Funday Times

The World's Deadliest Lizard!

In June 2008, five scuba divers were carried away from their dive boat by strong currents and
stranded. When they finally made it to land after 12 hours adrift in shark-filled waters, they must have thought they were home free.

As it turns out, the land they made it to, was Indonesia's Rinca island, one of the last remaining homes to wild Komodo dragons, and the divers' relief was short lived.

They spent the next two days throwing rocks and screaming at a Komodo dragon that appeared on the beach. They successfully kept it at bay until they were rescued from the nearly deserted island.

The world thought Komodo dragons were mythological until about 1911. During World War I, a plane crashed near Komodo Island, and the pilot survived to tell the world about the Komodo dragon. He, like the divers, was very lucky.

Komodo dragons (Varanus komodoensis) live up to their fierce reputation. They will attack and devour a human being unprovoked. They're part of a group of lizards known as monitors, and they're the biggest lizards in the world. The largest Komodo ever measured was more than 10 feet long and weighed 366 pounds. The average size in the wild is about 8 feet long and 200 pounds.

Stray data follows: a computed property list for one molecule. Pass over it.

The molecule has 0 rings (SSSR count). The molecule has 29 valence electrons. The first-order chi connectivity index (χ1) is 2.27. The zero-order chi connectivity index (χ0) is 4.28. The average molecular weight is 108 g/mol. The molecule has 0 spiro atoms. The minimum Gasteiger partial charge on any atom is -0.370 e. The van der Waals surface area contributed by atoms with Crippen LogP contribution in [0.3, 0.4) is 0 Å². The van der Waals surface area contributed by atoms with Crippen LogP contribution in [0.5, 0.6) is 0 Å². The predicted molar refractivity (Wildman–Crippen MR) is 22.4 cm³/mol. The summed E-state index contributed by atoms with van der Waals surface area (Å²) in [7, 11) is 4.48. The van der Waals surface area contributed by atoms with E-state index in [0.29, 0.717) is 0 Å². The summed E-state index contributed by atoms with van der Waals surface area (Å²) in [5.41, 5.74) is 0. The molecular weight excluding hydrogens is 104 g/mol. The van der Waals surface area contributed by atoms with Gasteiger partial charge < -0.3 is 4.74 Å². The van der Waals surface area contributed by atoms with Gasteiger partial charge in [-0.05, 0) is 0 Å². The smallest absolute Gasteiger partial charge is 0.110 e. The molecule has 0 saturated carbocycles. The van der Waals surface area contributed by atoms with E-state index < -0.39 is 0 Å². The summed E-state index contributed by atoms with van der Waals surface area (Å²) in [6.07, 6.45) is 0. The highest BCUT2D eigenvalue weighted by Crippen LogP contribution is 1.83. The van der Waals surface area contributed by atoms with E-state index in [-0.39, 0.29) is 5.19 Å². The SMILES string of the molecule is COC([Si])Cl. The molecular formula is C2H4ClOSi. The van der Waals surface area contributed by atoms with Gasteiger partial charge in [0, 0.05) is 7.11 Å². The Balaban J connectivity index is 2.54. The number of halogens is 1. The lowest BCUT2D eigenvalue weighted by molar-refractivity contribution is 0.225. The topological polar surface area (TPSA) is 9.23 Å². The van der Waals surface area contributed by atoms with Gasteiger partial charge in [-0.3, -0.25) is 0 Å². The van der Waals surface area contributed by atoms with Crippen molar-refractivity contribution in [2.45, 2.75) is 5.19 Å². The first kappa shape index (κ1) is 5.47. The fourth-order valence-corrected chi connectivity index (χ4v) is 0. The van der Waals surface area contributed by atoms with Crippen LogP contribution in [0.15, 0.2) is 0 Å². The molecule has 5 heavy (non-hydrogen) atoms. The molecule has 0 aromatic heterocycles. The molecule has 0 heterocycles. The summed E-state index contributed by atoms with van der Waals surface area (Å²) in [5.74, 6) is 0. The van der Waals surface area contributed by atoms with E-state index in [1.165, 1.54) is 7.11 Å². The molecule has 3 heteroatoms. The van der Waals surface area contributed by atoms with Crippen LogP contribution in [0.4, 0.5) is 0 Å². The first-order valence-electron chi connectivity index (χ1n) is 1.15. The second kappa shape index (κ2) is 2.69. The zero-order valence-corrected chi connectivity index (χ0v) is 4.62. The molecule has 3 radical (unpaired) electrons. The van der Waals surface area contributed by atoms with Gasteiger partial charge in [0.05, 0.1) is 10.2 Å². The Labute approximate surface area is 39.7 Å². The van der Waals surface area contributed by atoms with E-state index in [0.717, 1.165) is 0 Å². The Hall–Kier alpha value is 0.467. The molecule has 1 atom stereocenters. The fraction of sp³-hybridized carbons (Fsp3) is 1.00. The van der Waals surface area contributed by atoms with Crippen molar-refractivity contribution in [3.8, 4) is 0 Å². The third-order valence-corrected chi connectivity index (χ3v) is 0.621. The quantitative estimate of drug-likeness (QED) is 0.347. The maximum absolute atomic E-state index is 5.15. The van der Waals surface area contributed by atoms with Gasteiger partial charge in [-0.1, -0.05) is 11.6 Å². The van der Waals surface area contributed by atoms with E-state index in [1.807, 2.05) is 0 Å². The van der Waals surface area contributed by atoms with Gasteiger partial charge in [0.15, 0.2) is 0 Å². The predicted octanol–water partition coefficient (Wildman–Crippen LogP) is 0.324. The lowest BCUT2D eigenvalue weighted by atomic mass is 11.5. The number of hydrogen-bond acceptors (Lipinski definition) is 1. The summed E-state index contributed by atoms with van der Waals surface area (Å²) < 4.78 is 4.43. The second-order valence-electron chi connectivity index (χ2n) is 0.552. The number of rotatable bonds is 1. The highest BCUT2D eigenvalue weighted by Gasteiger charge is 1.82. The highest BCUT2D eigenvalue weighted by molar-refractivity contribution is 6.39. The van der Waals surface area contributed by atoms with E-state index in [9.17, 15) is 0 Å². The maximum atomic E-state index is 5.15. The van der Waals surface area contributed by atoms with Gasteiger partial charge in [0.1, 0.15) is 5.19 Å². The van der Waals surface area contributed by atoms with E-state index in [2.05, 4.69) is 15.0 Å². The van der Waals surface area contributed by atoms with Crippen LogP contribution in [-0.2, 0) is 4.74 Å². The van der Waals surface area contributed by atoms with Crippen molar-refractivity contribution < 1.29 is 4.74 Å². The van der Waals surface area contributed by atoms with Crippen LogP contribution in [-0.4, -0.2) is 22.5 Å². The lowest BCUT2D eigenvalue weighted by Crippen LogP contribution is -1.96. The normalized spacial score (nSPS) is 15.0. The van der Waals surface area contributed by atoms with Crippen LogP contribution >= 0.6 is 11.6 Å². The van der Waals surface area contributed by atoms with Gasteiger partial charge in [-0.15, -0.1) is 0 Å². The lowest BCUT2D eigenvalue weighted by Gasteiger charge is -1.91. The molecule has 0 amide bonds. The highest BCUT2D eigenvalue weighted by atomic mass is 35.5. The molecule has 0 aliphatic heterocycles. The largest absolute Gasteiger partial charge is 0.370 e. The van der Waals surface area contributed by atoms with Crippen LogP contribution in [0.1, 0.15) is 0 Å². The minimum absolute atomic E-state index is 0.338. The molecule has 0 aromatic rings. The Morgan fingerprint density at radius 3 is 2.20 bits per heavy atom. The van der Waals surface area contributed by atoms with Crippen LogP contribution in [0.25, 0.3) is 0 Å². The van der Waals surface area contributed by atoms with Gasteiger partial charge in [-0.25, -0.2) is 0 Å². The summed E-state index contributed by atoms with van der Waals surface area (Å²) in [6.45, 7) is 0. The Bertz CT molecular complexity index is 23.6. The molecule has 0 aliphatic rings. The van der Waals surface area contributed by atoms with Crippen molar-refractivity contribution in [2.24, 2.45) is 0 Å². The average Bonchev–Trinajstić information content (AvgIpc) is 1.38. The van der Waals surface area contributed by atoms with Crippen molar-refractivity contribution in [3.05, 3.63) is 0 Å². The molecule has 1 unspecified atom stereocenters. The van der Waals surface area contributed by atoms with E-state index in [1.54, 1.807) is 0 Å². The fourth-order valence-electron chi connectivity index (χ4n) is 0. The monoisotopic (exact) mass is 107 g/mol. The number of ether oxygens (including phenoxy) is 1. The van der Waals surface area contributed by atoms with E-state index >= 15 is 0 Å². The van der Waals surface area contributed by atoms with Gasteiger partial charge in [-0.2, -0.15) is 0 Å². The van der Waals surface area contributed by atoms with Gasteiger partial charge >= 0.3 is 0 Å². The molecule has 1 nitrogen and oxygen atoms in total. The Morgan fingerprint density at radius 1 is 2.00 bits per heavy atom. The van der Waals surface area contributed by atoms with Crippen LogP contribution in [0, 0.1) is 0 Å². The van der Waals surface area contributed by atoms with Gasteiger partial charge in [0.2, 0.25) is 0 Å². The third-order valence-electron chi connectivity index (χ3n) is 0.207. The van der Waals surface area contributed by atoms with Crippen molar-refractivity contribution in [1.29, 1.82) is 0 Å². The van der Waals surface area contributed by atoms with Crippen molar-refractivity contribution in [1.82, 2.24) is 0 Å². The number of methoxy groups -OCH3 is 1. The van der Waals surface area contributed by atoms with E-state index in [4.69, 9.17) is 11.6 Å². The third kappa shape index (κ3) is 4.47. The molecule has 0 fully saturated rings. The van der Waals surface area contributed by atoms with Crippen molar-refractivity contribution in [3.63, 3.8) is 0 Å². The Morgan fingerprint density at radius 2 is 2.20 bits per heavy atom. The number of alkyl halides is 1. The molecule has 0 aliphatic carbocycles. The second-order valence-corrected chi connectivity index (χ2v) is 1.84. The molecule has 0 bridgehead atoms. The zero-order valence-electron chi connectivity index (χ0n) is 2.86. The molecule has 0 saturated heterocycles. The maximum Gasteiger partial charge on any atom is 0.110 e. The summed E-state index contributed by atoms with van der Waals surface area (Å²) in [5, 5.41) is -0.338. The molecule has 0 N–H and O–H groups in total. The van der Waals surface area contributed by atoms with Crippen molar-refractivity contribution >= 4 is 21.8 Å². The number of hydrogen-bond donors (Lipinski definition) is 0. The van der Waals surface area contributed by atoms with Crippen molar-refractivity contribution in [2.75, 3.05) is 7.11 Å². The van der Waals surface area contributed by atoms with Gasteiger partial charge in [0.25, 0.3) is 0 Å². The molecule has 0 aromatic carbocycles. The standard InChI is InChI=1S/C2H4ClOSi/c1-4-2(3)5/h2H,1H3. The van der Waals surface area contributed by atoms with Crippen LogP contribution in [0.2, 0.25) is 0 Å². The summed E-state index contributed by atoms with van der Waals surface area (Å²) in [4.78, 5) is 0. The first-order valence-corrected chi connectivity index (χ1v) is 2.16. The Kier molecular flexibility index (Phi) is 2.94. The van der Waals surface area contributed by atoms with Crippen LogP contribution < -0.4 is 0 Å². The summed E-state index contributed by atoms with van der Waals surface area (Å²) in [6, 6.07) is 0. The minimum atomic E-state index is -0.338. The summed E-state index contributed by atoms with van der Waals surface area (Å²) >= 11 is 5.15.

With nearly 60 teeth, serrated like a shark's and about 0.4 inches (1 cm) long, the Komodo dragon is a
brutal predator. An animal that doesn't die in the actual attack will almost always die within a few days, as the venom released by the Komodo's bite overwhelms it.

The Komodo waits patiently, following it for miles in a leisurely fashion, and then locates the dead animal by its smell. A Komodo can consume about 80 percent of its body weight in 20 minutes. It can swallow huge pieces at a time because its jaw and skull are flexible, like a snake's. Komodo prey includes chickens, wild boar, deer, goats and animals as big as water buffalo.

On occasion, it'll take down a human. The Komodo is the only lizard that will attack prey bigger than itself.
It also regularly attacks other Komodo dragons. About one-tenth of the Komodo diet is other Komodos.

There aren't many animals that can survive a Komodo attack. A human and another Komodo are pretty much the only ones. Still, this endangered animal, down to about 4,000 in the wild, is at the top of the food chain in its habitat.

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